The Razer Thunderbolt 4 Dock Chroma is a surprisingly robust Thunderbolt 4 dock, marred only by the lack of display ports and a price tag that’s aimed at the gamer market.
The Razer Thunderbolt 4 Dock Chroma might be the only Thunderbolt 4 dock on the market that boasts RGB lighting. But that doesn’t stop it from excelling in other areas, though with a price tag that’s a little high for our tastes.
As you might expect, the Razer Thunderbolt 4 Dock Chroma trades a bit of utility for aesthetics. While some other docks include informative labels describing the ports and even their capabilities, Razer’s dock doesn’t. It’s up to you to read the manual and determine that there are three 10Gbps USB-A ports, three upstream Thunderbolt 4 ports, a downstream Thunderbolt 4 port, gigabit Ethernet, a 3.5mm audio jack, and an unspecified SD card reader.
And, of course, the undercarriage RGB lights. After all, it don’t mean a thing if it ain’t got that bling, right?
What are the Razer Thunderbolt 4 Dock Chroma’s specs?
Let’s focus on the functionality first. Razer’s Thunderbolt 4 Dock features the three upstream Thunderbolt connections, which makes it, somewhat weirdly, more of a dock for the Macintosh market. While we’re seeing more and more displays include USB-C inputs, Apple-branded displays emphasize them more than the broader ecosystem of Windows monitors. All that means is that you may have to order some USB-C to Thunderbolt cables to connect the dock to any existing displays on your desk. (The linked cables are rated for 4K60 connectivity, which not all cables are.) There’s also a 2.62-foot Thunderbolt 4 cable to connect your PC.
Otherwise, the dock includes three 10Gbps USB-A ports, an SD (UHS-II) card reader, gigabit Ethernet, and a 3.5mm headphone jack. The 135W power adapter supplies a rated 90W of power to the laptop, which we couldn’t push past 76.5W in our tests. Each USB-A port produced 2.46W, sufficient to charge a phone, albeit slowly.
Mark Hachman / IDG
For fast-charging a phone, you’ll want to connect your phone’s USB-C power cable to the “extra” Thunderbolt port. That port produced 10.86W, enough to fast-charge a smartphone. Razer says that the Thunderbolt 4 Dock Chroma is rated for two 4K displays at 60Hz, which it indeed supports.
Physically, Razer’s dock is made out of a jet-black hunk of metal, which tends to attract fingerprints readily. Heat won’t be a problem, although the dock does get moderately warm. Again, nothing is labeled, save for the snake-like Razer logo at the top. (The logo does not light up.) The dock is of about average size for a Thunderbolt dock, measuring 7.5 inches by 2.9 inches, and about an inch thick. Razer says it weighs about 0.75 pounds.
We normally don’t think of Thunderbolt docks as portable (unless they’re specified as such) but the relatively small size of the associated power brick and dock mean that you could possibly bring it on the road. (The power brick is actually smaller than the dock itself.) That’s not always the case.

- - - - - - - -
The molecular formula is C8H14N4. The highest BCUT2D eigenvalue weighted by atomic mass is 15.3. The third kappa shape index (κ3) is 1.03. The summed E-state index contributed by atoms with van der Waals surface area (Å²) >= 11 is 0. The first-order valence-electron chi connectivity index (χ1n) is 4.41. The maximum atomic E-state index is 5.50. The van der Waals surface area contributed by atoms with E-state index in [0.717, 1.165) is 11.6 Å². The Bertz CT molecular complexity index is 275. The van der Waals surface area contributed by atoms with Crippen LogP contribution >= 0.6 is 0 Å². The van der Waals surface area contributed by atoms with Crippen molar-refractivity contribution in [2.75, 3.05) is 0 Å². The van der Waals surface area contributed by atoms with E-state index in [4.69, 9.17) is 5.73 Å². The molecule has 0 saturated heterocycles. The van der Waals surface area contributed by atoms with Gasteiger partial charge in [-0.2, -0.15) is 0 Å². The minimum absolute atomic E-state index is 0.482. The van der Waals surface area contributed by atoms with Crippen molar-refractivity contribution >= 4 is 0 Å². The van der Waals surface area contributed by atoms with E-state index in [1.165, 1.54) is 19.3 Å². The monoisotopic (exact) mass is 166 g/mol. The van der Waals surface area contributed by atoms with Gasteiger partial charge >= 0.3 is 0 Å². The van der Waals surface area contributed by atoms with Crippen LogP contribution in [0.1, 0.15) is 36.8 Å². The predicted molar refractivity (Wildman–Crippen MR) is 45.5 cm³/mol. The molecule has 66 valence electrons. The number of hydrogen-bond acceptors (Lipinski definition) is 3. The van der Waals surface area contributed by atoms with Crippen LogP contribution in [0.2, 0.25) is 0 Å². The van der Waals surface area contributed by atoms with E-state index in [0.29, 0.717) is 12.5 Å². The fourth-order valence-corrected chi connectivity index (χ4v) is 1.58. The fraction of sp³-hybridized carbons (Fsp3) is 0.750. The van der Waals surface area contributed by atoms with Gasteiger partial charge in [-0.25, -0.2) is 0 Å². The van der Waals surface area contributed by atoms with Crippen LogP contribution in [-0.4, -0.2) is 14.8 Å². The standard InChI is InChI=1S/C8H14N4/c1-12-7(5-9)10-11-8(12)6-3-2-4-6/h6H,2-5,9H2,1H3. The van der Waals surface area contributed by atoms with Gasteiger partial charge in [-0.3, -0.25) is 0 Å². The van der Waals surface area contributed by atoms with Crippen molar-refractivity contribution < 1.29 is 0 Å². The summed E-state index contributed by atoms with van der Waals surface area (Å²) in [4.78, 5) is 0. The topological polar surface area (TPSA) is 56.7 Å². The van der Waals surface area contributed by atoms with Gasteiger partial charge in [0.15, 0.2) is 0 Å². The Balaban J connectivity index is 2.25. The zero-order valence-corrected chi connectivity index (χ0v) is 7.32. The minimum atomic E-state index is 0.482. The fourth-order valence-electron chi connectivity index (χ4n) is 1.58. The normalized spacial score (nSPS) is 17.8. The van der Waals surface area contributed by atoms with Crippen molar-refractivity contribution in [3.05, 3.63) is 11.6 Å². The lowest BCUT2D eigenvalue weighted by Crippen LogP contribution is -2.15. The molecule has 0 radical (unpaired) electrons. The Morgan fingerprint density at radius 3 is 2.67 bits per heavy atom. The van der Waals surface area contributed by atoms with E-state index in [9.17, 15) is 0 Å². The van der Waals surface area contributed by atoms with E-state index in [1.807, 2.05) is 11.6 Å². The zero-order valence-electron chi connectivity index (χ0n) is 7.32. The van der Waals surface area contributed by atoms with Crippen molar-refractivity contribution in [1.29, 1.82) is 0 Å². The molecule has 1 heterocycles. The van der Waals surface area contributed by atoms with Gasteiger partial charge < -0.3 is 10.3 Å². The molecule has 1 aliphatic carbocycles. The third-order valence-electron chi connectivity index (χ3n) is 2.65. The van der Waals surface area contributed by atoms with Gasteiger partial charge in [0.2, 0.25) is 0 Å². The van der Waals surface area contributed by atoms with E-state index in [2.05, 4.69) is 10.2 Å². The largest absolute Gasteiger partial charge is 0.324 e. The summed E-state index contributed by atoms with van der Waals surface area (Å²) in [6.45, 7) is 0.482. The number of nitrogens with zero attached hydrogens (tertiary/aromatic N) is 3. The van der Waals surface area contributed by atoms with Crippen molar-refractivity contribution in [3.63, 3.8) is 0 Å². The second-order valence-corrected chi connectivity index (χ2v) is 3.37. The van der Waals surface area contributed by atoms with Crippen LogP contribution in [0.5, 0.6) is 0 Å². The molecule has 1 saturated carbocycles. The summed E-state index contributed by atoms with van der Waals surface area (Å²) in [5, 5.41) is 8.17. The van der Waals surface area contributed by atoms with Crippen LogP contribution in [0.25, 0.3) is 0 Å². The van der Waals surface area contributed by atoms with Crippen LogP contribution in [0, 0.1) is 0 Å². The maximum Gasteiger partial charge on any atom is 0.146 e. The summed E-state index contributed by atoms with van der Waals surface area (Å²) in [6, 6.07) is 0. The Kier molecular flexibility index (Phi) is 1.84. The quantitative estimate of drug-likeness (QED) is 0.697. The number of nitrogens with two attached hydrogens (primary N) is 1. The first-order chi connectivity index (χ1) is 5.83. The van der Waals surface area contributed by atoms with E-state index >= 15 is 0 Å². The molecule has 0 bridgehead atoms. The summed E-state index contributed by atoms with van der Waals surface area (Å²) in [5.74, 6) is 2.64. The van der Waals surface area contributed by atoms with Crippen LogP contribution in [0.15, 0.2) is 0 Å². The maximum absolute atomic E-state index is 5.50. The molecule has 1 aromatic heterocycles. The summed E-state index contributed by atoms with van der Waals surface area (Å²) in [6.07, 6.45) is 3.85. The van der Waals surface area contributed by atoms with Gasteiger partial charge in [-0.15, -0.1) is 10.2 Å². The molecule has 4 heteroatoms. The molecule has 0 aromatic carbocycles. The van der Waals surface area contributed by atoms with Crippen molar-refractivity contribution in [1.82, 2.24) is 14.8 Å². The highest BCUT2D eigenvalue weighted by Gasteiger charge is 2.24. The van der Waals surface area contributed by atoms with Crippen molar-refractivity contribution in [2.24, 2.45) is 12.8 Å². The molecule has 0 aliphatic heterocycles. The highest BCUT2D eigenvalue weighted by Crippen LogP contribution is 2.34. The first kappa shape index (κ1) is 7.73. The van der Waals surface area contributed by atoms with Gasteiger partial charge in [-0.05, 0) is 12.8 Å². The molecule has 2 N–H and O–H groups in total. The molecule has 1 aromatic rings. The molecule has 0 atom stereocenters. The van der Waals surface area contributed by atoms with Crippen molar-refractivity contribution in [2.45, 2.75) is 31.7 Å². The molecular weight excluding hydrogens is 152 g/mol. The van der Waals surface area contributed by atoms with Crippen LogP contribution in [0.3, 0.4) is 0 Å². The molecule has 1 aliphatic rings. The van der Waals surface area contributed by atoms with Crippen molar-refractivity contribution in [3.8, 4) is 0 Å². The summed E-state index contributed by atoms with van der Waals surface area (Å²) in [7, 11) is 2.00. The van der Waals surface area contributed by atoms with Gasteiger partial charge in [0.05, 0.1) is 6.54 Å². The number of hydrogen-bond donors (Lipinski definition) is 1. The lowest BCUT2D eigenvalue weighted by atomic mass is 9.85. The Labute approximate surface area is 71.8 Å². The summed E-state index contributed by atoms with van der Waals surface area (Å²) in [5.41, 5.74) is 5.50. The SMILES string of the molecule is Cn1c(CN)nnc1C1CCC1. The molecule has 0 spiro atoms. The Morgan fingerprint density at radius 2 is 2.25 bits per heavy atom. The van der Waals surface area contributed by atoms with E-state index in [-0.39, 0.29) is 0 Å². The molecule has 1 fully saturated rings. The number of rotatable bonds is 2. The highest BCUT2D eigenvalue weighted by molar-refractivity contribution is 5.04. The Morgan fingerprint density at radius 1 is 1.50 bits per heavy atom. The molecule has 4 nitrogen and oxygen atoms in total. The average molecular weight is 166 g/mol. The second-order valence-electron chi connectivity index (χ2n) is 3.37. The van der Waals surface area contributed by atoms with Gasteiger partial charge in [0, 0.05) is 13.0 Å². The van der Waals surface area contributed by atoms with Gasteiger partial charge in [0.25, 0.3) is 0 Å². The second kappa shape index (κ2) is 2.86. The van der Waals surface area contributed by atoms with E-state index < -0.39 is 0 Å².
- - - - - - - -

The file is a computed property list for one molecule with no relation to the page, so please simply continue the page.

Mark Hachman / IDG
Underneath, though, is where the magic happens. If you own a desktop PC with RGB lighting, you’ll be happy to know that that Razer’s Dock Chroma has an RGB strip that can cycle through the spectrum in a variety of different patterns that you can specify, potentially coordinating with other Razer hardware via the Razer Synapse app. (Synapse doesn’t appear to be necessary for the dock to operate, but the app will load once you install the dock.)
I already own a Razer DeathAdder mouse, one of the few lefty gaming mice. Its RGB pulses on and off, and the Synapse app doesn’t allow me to control it. With Razer’s Dock Chroma, you can choose very sedate patterns via the Synapse app to either very gently cycle through the color spectrum, or select more aggressive “wave” or “fire” patterns. You can also create your own patterns with the related Chroma software. Synapse also adjusts the volume of the audio that’s routed through the dock’s 3.5mm jack.
Finally, the Synapse app also controls the brightness of the RGB lighting — so, yes, you can dim it to zero and effectively turn off the RGB lighting entirely.
Mark Hachman / IDG
How does the Razer Thunderbolt 4 Dock Chroma perform?
Razer’s dock gave me no problems at all from a stability standpoint, with no random monitor disconnects. It was simply rock solid. The RGB controls worked as expected, and the Chroma software properly adjusted the lighting and volume, too.
Using the PCMark storage benchmark connected to an external SSD, the Dock Chroma’s available storage throughput was 124.79MB/s, about on par with other docks though a bit slower. The benchmark score, 817, was also slower than other docks produced.
On the other hand, my streaming test was rock-solid, with hardly any dropped frames. That test is performed by itself (streaming a 4K60 video over the dock’s Ethernet jack), and noting any dropped frames. The dock was also nearly perfect (4 frames dropped out of 10,000) when streaming video while performing the storage test over the same Thunderbolt connection. That’s a good indication that you’ll be able to transfer data in the background while using the dock for other tasks.
The Razer Thunderbolt 4 Dock Chroma isn’t just a flashy dock aimed at gamers who are willing to pay extra for some RGB bling — and receive a poor experience in return. However, the price tag should give you pause. For those willing to pay the extra money, though, the Razer Thunderbolt 4 Dock Chroma certainly earns our endorsement.